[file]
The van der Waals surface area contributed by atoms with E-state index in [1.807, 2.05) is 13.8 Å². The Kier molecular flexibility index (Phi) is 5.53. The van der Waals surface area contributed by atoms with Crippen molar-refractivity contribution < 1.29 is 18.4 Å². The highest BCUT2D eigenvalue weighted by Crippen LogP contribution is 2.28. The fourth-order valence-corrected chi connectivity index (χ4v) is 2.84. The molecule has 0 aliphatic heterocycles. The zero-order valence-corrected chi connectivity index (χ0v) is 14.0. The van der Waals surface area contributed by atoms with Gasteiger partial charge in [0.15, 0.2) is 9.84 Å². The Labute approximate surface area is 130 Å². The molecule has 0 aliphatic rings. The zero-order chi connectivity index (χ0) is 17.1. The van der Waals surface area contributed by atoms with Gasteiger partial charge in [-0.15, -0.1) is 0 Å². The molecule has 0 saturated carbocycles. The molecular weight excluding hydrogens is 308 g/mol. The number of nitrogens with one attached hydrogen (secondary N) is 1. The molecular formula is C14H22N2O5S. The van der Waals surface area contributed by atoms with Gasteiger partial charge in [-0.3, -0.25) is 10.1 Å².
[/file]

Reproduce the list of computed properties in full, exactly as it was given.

The van der Waals surface area contributed by atoms with E-state index in [1.807, 2.05) is 13.8 Å². The Kier molecular flexibility index (Phi) is 5.53. The van der Waals surface area contributed by atoms with Crippen molar-refractivity contribution < 1.29 is 18.4 Å². The highest BCUT2D eigenvalue weighted by Crippen LogP contribution is 2.28. The fourth-order valence-corrected chi connectivity index (χ4v) is 2.84. The molecule has 0 aliphatic heterocycles. The zero-order valence-corrected chi connectivity index (χ0v) is 14.0. The van der Waals surface area contributed by atoms with Gasteiger partial charge in [0.15, 0.2) is 9.84 Å². The Labute approximate surface area is 130 Å². The molecule has 0 aliphatic rings. The zero-order chi connectivity index (χ0) is 17.1. The van der Waals surface area contributed by atoms with Gasteiger partial charge in [-0.15, -0.1) is 0 Å². The molecule has 0 saturated carbocycles. The molecular weight excluding hydrogens is 308 g/mol. The number of nitrogens with one attached hydrogen (secondary N) is 1. The molecular formula is C14H22N2O5S. The van der Waals surface area contributed by atoms with Gasteiger partial charge in [-0.3, -0.25) is 10.1 Å².